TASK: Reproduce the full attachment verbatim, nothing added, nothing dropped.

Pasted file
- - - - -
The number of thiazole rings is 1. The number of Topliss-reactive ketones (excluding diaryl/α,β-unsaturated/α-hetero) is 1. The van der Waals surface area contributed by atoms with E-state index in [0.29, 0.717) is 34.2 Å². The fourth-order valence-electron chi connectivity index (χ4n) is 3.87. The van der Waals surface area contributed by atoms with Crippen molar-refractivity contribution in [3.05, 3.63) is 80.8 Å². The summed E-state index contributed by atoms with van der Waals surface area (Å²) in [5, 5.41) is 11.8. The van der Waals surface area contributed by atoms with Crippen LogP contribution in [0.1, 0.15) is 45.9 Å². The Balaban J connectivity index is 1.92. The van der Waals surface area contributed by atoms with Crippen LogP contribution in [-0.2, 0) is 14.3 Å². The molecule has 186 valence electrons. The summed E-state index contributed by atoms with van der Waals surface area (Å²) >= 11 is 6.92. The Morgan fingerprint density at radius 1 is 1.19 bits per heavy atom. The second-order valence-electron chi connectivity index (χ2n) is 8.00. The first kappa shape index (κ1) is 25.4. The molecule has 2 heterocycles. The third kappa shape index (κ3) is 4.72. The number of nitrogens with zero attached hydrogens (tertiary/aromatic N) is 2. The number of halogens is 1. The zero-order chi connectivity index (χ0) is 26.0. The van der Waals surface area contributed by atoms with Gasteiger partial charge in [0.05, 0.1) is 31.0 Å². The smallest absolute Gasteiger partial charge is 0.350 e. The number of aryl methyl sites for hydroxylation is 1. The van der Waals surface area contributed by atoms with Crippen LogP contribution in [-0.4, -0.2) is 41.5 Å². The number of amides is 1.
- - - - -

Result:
The number of thiazole rings is 1. The number of Topliss-reactive ketones (excluding diaryl/α,β-unsaturated/α-hetero) is 1. The van der Waals surface area contributed by atoms with E-state index in [0.29, 0.717) is 34.2 Å². The fourth-order valence-electron chi connectivity index (χ4n) is 3.87. The van der Waals surface area contributed by atoms with Crippen molar-refractivity contribution in [3.05, 3.63) is 80.8 Å². The summed E-state index contributed by atoms with van der Waals surface area (Å²) in [5, 5.41) is 11.8. The van der Waals surface area contributed by atoms with Crippen LogP contribution in [0.1, 0.15) is 45.9 Å². The Balaban J connectivity index is 1.92. The van der Waals surface area contributed by atoms with Crippen LogP contribution in [-0.2, 0) is 14.3 Å². The molecule has 186 valence electrons. The summed E-state index contributed by atoms with van der Waals surface area (Å²) >= 11 is 6.92. The Morgan fingerprint density at radius 1 is 1.19 bits per heavy atom. The second-order valence-electron chi connectivity index (χ2n) is 8.00. The first kappa shape index (κ1) is 25.4. The molecule has 2 heterocycles. The third kappa shape index (κ3) is 4.72. The number of nitrogens with zero attached hydrogens (tertiary/aromatic N) is 2. The number of halogens is 1. The zero-order chi connectivity index (χ0) is 26.0. The van der Waals surface area contributed by atoms with Gasteiger partial charge in [0.05, 0.1) is 31.0 Å². The smallest absolute Gasteiger partial charge is 0.350 e. The number of aryl methyl sites for hydroxylation is 1. The van der Waals surface area contributed by atoms with Crippen LogP contribution in [-0.4, -0.2) is 41.5 Å². The number of amides is 1.